Maria Federici suffered severe personal injuries–including (permanent) blindness, shattered bones in her face and severed arteries–when cargo from a U-Haul trailer in front of her fell out of the trailer and hit her vehicle. The accident and Ms. Federici’s subsequent injuries led to “Maria’s Law” which mandates stricter tie-down requirements and increases penalties for violators.
Apparently Ms. Federici drank a glass of wine shortly before driving home from work. A Blood Alcohol Test revealed her BAC to be between 0.06 and 0.11. However, prominent Harborview Medical Center physicians testified that the test was not accurate because “her near-death condition caused a reaction in her blood stream that gave an inaccurate result.”
As a result, King County Superior Court Judge Glenna Hall tossed the test out, ruling that its prejudicial value was outweighed by its probative value–meaning that jurors would likely (and unfairly) place too much weight in the faulty test when viewed in relation to the helpful value it would provide.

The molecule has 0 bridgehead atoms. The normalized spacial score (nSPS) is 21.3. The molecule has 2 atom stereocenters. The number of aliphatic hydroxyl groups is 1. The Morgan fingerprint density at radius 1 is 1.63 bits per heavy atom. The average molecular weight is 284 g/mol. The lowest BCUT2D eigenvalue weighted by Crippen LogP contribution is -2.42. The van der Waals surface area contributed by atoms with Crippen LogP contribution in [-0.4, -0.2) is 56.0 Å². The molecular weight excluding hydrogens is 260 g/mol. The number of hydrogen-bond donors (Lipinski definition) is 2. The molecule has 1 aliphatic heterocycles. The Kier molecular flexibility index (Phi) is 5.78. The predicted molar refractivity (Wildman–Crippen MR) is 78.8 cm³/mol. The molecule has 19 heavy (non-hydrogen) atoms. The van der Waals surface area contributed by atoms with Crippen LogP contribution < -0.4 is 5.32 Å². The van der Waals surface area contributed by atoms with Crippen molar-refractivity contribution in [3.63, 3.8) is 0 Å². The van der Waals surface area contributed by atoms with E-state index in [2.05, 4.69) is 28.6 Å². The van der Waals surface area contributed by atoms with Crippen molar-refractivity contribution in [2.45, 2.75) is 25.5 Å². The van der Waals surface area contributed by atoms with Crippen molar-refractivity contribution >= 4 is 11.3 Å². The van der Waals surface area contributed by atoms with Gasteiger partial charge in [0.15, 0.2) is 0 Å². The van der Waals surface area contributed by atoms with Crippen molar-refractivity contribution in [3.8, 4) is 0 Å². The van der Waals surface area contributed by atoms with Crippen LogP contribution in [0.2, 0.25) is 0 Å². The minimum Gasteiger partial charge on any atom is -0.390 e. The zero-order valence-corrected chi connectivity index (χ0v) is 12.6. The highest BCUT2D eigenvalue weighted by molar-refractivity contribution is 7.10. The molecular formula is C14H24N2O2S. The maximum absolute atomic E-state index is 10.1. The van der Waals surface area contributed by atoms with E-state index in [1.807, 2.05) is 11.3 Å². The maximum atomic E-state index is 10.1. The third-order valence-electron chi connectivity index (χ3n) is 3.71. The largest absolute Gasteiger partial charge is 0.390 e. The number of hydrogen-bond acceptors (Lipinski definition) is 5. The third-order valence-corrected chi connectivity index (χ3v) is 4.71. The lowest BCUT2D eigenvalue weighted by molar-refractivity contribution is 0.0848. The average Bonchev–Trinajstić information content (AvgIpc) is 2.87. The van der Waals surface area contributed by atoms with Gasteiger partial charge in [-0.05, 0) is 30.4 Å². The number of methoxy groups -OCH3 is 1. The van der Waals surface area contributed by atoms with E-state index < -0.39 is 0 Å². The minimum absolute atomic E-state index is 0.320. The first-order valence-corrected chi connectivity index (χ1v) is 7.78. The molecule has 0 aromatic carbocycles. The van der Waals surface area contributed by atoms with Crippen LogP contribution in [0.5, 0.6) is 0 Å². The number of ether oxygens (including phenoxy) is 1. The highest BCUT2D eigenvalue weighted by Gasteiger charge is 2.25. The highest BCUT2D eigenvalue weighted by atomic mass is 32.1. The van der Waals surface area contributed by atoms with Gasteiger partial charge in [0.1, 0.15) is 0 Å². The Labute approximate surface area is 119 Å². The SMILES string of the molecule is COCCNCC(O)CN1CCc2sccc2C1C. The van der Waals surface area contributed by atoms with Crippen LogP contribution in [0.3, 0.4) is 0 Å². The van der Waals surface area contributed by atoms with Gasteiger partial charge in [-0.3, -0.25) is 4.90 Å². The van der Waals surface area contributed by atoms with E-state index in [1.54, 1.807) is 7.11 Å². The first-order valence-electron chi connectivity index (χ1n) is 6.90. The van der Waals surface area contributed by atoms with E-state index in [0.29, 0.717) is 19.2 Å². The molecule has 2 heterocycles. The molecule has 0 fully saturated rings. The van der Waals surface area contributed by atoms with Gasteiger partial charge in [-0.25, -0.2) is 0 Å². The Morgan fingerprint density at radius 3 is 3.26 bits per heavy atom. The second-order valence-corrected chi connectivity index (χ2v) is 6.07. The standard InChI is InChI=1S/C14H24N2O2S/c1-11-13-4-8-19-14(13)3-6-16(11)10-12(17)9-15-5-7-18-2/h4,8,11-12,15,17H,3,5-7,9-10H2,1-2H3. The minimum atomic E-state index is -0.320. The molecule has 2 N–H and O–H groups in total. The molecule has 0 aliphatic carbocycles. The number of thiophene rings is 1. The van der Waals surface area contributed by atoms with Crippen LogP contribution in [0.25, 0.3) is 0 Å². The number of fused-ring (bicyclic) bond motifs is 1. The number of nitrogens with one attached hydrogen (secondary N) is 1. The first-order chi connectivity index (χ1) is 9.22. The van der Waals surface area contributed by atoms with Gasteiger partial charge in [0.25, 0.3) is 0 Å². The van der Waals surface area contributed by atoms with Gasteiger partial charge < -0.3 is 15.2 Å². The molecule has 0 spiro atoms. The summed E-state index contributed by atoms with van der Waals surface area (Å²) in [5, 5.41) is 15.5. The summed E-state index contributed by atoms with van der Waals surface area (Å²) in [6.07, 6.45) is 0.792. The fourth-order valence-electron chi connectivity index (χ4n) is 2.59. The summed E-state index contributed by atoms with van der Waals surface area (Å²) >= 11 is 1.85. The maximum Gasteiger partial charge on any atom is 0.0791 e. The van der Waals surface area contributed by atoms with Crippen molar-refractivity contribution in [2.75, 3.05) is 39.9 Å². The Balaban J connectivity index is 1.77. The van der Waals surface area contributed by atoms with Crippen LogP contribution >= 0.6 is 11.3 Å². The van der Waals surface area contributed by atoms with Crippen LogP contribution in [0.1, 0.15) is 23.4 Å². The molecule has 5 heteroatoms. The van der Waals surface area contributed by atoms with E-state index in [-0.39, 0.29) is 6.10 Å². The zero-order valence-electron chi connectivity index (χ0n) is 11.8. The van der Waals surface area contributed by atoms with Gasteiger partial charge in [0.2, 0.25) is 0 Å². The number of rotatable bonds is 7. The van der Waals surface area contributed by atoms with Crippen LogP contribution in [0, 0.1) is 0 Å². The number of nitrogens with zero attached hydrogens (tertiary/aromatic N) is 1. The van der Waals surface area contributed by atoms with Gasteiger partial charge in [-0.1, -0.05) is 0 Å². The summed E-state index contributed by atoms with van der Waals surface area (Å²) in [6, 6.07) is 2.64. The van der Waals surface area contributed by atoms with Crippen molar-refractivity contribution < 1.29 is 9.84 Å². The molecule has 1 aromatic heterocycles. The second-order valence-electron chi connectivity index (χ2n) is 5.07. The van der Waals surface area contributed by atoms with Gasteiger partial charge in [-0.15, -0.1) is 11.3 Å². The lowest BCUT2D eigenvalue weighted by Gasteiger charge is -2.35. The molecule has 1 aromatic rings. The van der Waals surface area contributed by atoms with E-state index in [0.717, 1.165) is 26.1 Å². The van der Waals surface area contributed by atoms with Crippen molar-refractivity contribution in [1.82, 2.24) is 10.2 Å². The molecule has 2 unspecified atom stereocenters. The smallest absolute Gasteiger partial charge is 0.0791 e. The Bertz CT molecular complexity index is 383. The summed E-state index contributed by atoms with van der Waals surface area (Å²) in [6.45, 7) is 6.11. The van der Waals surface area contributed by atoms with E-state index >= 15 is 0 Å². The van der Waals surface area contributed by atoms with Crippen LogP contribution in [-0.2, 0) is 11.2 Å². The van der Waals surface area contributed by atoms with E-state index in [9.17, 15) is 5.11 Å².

Maria’s case provides another example of how people shouldn’t hesitate to bring a personal injury claim even when the insurance adjuster or company official for the at-fault party asserts that damaging evidence precludes it. The BAC test was damaging to Maria’s case–but it also wasn’t accurate. And under the law, it will not be used against her. Experienced attorneys can help evaluate your claim–and let you know what evidence probably will and likely will not be used against it.
For more information on this subject matter, please refer to the section on Car and Motorcycle Accidents.